The Localism Act 2012 gives communities four new rights: Community Right to Build, neighbourhood planning, Community Right to Challenge and Community Right to Bid. The first two of these are well explained by their names. The Right to Build provides communities with: “the right to build small-scale, site-specific projects without going through the normal planning application process” while the right to neighbourhood planning gives communities the right to ...more
Following on from the recent several blog posts on the subject, I’m hoping to continue the process of taking discussions about social investment beyond the world of politicians, intermediaries and support providers by holding a free event.
It’s taking place next Thursday at The Mill in Walthamstow, the community space where we (Social Spider CIC) are based. Details are here. Please sign up if you’re interested in attending.
Anyone who’s dipped into the exciting selection of recently published reports on the growing social investment market in the UK will know that – contrary to the rhetoric – should you find yourself pitching for some of this cash, the second last thing you need to be thinking about is your social impact, and the very last thing you need to be thinking about is your ability to demonstrate that impact.
As the Big Lottery-backed report noted Investment Readiness in the UK noted: “Investees appear to think that their ability to create social impact will be more significant to investors than seems to be the case on the evidence of those who have received investment. This perception amongst potential investees appears to weaken as they get closer towards securing finance.“
This is partly because there’s currently significant ...more
This is the first in an occasional series of updates about things going on in the world of social enterprise (and related fields) that I think readers might be interested in. To avoid any confusion, none of the mentions below are paid-for ads but the activities I’m personally involved in will (like this blog itself) mostly be work I’ve been doing as part of my day job at Social Spider CIC. The regularity of the series will depend on its popularity.
Book of the week:
On current evidence, it would be easy to think the future of UK social enterprise was partly as a mechanism for outsourcing public services and partly as a competition to see which Shoreditch-based geniuses can come up with the silliest, most expensively innovated idea for convincing people who don’t want to volunteer to volunteer.
I spent part of last Friday (5th) at Outsourcing and Austerity: Civil Society and the Coalition Government, a conference held at TUC headquarters and supported by the unions, Unite and Unison, and the voluntary sector umbrella groups, NAVCA and NCIA.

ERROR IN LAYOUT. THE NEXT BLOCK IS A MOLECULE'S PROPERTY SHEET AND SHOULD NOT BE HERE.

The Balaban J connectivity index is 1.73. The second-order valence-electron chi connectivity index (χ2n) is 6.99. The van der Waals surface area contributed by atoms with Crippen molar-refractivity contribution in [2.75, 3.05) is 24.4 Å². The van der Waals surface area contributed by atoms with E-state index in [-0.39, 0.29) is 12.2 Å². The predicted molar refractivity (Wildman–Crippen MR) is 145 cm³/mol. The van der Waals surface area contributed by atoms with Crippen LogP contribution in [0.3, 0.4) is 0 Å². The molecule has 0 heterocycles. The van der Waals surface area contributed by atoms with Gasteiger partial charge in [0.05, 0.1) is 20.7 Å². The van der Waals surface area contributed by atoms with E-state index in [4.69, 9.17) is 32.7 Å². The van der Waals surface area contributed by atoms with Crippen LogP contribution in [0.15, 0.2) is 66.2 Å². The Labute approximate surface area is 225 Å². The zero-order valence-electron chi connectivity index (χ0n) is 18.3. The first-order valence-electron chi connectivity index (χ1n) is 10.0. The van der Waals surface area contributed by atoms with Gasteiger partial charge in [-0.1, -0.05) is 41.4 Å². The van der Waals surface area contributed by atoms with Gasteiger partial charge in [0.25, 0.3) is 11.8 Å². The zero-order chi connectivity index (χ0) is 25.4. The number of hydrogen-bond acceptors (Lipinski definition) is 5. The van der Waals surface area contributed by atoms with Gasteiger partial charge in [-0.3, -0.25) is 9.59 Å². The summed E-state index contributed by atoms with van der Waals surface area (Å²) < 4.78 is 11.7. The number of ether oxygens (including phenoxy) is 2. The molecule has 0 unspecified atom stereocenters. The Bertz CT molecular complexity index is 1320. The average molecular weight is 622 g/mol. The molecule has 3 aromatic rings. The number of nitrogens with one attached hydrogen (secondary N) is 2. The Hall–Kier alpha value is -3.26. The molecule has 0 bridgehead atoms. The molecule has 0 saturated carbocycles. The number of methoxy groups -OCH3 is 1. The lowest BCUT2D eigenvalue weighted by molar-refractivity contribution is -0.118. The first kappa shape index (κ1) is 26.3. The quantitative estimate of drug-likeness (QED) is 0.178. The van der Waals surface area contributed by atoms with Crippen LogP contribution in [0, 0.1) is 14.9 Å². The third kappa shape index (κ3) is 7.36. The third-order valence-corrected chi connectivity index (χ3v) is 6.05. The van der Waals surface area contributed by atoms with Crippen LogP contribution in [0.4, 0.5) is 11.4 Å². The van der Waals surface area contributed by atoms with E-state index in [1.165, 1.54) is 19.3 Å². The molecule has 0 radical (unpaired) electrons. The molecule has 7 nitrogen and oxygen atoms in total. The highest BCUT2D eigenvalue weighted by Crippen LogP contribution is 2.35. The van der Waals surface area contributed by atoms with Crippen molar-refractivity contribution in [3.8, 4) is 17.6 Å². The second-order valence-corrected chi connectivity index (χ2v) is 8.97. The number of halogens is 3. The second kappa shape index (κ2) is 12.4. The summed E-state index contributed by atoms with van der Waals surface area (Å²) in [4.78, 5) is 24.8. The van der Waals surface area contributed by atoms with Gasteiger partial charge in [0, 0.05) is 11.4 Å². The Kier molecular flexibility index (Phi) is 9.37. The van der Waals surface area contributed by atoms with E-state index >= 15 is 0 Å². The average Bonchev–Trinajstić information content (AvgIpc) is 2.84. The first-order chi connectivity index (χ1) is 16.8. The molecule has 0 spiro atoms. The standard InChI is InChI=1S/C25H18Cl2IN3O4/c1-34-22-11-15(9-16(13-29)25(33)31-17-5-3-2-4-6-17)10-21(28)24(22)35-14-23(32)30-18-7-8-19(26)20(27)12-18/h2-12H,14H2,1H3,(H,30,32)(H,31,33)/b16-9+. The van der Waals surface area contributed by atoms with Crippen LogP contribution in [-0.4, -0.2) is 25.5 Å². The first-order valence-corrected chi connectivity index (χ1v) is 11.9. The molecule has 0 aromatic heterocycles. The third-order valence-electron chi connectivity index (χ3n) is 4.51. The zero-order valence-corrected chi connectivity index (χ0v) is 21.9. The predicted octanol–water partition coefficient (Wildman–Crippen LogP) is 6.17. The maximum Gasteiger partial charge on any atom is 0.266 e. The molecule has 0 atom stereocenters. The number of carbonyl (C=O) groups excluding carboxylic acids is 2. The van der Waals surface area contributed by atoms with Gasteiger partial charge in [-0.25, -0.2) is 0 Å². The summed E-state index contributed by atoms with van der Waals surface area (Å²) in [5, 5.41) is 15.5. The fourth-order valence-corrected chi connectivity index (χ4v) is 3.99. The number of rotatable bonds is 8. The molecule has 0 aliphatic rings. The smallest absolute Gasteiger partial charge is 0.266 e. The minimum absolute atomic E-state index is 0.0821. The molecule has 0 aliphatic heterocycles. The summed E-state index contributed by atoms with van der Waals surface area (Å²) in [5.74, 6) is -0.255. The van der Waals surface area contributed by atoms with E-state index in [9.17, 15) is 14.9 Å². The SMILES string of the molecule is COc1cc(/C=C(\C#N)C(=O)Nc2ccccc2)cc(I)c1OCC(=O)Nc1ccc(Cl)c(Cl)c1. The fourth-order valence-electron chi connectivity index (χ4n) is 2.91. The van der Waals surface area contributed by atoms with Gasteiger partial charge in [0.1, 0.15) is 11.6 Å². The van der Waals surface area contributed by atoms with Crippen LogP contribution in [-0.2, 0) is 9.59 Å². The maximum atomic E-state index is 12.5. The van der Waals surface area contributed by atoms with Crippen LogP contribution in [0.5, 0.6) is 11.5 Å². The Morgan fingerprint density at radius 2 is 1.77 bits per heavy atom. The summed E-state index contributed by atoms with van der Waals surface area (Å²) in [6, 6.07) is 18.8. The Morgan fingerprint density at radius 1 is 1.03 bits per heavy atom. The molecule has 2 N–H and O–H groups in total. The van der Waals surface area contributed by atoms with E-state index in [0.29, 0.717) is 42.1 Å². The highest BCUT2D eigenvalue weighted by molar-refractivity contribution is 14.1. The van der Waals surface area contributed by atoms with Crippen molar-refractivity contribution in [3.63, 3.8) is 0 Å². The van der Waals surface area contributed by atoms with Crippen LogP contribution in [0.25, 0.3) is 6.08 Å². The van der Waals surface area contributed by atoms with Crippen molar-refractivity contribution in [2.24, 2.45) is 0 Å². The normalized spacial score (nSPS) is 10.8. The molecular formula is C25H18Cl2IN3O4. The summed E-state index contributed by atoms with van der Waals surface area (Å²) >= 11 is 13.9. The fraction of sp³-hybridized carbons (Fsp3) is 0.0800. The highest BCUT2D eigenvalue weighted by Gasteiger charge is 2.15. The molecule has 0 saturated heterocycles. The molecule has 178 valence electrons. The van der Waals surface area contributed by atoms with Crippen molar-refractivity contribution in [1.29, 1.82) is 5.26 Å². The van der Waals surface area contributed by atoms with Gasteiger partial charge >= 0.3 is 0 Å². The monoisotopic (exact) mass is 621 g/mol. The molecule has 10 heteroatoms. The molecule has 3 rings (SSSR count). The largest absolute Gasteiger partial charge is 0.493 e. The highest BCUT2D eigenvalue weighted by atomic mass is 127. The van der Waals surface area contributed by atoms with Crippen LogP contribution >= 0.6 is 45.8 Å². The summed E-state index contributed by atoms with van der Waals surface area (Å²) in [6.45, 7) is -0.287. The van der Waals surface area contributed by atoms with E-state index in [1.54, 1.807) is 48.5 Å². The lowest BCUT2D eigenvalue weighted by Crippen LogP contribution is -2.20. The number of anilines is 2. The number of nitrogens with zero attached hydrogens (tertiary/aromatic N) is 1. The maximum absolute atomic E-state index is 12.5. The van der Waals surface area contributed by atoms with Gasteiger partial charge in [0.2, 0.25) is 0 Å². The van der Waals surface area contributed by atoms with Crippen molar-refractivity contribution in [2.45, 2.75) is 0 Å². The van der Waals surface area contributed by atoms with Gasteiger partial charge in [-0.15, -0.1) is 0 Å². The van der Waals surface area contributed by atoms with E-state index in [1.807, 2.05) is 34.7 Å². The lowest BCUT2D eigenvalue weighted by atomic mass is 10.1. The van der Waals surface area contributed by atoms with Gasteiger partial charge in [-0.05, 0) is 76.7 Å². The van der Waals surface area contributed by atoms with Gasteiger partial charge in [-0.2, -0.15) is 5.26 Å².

Given the title of the conference and the organisations supporting it, it was pleasantly surprising that the breakout discussion entitled ‘What is social enterprise?’ – sensibly revised on the day to ‘Social ...more
“Investment readiness is often widely understood as a state, which comprises a number of key characteristics, much like business readiness or market readiness. But what it means to be investment ready will vary from one investee to another and is determined to a significant degree by the eye of the beholder – in this case the investor.“
As mentioned previously, we’ve recently seen the publication two key reports on the future of the UK’s hype-ridden social investment ‘sector’. The above quote is from the second of these, Investment Readiness in the UK, a report from Clearly So and ...more
“For the first time, this report provides us with a clear and logical approach to understanding the drivers of social investment demand.“
So says Nick O’Donohue, chief executive of Big Society Capital, in his introduction to The First Billion: A Forecast of Social Investment Demand, a report from Boston Consulting Group commissioned by his new wholesale finance institution. He’s completely right, although given that the government has long since taken decision to give Big Society Capital £600million from unclaimed assets, it’s somewhat perplexing that the issue of demand hasn’t merited logical analysis at an earlier stage.
The First Billion is one of two recent reports – the other, the Big Lottery-commissioned ...more
I always liked the idea of co-operative businesses and, in the early 2000s, when I was working in Kentish Town, I often dropped into the local Co-operative supermarket hoping to buy something. Unfortunately, that was easier said than done… My fifth mythbusting column for The Guardian‘s social enterprise network on how view that co-operatives are old fashioned has itself become old fashioned
Having successfully convinced a corporate cloud computing giant to drop a major chunk of its marketing strategy, the umbrella body’s next trick is apparently to attempt to convince some people to do something that you might imagine they would’ve been doing anyway.
SEUK’s research shows that 1 in 4 social enterprises don’t make any regular purchases from other social enterprises at all and while, on the plus side 70% of social enterprises have at least one other social enterprise in their supply chain, only 13% said that the majority of their suppliers are social enterprises. ...more